Save your breath.  It's a matter of moment, not History.  You're the moment.  And you make the history.  Don't fall back on meaningless clues from the history books which claim a reason for everything and which, of course, leave out a lot.  Be the first.  Stake your claim.  Get to gettin'.  Hurry, there's still time.  When you write your family's history, leave the big history behind.  Focus.  Stay focused.  Add a piece.  Stay focused on that piece.  Refine it, as fact; put the discovered matter forward.  Show the documentation.  Keep it. 

There has been a trend for the family historian to spend a little time on the round story:  she'll give you the context of the family by providing the big facts about the world they lived in, such as that such-and-such a war was going on, or that electricity had only recently been discovered.  If you mention a war, do it because the ancestor was a part of it, not because you want to play history-book writer.  If you mention the new field of electricity, make sure, too, that the facts about the ancestor's town show that electric street lamps were brought in just when that ancestor was such-and-such years old.  This is relevance.  Keep the elements of story relevant.  Be very particular about this.  When you write the over-general stuff about the world your ancestor had no part in you lose typed lines that could have been committed to discovered particulars about your own family.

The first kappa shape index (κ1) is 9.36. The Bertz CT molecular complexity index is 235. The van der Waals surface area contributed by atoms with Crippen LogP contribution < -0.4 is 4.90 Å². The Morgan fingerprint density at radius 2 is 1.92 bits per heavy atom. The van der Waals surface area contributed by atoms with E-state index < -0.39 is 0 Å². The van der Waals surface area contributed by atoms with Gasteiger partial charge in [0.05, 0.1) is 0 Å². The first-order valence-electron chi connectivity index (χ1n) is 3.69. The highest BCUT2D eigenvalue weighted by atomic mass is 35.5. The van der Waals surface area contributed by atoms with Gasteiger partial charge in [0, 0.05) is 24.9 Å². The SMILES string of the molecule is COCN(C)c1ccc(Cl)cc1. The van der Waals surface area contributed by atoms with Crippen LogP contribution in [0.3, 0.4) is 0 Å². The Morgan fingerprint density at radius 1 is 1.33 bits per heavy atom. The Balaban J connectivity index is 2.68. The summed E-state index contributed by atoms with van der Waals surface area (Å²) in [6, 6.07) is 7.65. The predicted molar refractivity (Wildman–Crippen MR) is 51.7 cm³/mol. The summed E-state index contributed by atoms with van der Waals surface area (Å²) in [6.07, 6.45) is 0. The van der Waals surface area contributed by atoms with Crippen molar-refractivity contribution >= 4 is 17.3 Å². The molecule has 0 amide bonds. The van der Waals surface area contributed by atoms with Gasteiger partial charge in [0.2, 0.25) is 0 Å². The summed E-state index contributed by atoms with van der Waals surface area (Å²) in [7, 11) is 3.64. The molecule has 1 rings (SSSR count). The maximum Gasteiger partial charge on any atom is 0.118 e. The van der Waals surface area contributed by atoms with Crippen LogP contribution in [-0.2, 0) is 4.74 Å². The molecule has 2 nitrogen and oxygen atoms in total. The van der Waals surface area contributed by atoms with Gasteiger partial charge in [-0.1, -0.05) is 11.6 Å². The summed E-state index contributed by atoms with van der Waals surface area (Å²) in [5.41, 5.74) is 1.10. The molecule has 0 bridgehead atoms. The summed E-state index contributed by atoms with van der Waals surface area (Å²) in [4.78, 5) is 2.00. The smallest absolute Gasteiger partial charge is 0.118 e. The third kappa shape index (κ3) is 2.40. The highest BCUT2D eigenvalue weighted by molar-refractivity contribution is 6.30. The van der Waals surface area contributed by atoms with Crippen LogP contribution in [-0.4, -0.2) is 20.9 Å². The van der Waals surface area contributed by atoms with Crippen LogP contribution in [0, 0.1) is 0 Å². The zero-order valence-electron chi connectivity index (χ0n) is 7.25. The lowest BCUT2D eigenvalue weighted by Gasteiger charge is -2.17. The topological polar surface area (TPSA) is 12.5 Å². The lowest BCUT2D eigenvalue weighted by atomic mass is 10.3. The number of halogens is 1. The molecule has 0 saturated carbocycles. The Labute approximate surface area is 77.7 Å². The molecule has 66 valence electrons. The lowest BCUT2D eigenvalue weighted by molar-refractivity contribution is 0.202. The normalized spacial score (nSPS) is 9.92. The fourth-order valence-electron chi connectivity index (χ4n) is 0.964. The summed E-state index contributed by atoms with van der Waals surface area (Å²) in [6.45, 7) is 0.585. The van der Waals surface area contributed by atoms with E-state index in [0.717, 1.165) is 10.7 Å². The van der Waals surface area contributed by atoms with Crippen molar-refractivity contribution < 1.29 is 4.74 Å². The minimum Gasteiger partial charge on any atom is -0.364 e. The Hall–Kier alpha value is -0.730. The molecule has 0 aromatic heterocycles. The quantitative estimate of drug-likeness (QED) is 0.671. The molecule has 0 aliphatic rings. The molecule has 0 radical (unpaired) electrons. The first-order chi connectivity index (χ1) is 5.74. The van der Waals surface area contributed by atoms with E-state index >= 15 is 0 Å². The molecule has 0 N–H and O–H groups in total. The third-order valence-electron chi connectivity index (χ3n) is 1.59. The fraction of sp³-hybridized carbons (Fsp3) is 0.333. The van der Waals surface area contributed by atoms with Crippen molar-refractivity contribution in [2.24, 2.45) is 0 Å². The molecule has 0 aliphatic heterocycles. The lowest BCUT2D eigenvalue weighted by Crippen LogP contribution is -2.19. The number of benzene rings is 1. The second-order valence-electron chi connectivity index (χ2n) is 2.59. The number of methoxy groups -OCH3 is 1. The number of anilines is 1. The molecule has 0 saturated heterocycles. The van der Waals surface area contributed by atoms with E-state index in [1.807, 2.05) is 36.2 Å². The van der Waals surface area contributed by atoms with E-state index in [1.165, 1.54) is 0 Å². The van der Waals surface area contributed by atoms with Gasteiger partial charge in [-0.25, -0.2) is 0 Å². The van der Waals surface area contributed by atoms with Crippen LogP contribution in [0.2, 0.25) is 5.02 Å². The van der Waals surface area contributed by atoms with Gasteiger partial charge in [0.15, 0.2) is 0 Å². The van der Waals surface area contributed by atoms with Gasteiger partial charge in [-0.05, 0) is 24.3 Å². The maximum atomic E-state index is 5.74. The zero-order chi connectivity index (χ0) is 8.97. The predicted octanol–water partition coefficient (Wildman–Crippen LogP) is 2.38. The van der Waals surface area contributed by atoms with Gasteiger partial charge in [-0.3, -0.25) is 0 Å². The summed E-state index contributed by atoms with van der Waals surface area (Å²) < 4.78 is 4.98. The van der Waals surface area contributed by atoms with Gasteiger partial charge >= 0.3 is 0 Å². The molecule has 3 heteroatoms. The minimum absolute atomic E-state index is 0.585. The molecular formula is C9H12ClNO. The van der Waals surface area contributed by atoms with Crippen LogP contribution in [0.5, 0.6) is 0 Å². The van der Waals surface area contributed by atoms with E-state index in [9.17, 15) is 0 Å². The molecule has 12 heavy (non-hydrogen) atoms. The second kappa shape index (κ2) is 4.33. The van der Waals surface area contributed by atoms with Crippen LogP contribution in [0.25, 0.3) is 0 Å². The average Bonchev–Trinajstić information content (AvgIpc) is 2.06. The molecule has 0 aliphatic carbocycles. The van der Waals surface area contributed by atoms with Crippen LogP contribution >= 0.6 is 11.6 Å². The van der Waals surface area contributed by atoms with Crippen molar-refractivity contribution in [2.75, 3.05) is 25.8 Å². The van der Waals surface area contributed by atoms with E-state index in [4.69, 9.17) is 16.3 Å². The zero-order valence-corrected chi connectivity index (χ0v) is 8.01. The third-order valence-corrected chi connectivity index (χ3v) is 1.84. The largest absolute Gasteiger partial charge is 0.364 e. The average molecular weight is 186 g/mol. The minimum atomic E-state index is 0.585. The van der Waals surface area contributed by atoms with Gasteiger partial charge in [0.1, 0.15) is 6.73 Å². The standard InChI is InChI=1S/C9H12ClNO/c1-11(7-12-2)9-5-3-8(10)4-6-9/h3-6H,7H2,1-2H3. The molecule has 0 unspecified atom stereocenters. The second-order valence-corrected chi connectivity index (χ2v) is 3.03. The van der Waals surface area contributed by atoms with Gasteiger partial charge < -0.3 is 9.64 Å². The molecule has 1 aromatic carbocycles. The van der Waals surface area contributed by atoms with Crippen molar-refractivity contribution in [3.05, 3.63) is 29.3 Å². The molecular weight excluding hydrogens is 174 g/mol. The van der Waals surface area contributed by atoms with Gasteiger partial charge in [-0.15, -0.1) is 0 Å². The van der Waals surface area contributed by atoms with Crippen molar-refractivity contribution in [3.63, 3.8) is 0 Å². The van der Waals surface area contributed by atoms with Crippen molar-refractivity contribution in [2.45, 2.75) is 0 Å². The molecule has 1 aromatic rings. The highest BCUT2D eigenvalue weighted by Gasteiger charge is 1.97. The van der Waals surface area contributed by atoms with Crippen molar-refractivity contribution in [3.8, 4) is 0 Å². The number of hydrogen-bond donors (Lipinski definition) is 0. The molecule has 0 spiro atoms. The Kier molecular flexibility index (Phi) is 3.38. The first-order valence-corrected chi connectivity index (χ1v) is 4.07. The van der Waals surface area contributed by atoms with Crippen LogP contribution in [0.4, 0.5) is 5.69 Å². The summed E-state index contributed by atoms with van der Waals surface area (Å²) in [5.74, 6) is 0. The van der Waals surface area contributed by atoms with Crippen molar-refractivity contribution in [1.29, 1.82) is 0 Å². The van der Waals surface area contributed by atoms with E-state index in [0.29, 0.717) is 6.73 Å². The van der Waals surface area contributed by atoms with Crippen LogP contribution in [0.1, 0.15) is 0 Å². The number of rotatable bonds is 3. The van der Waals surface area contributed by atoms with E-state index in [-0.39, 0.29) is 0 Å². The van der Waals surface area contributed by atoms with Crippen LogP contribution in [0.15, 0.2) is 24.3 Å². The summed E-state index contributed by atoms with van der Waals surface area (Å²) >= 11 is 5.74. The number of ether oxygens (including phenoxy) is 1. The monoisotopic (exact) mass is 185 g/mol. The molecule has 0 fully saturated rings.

Leave History to the history books and write the real story.  G. E. Claire, this 19 July 2011.  Copyright 2011 by G. Claire.  <> <> <> <>

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    G. Claire is a descendant of Welsh Immigrants who came to California during the time of "the Great Excitement," also known as the Gold Rush.  She is, in addition, a descendant of young Mayflower passenger Mary Allerton and of Thomas Cushman, an Elder of the Plymouth Church.  The author is proud to be descended from Silvanus Brown, a member of that most notorious group of Vermont mobsters known as The Green Mountain boys.


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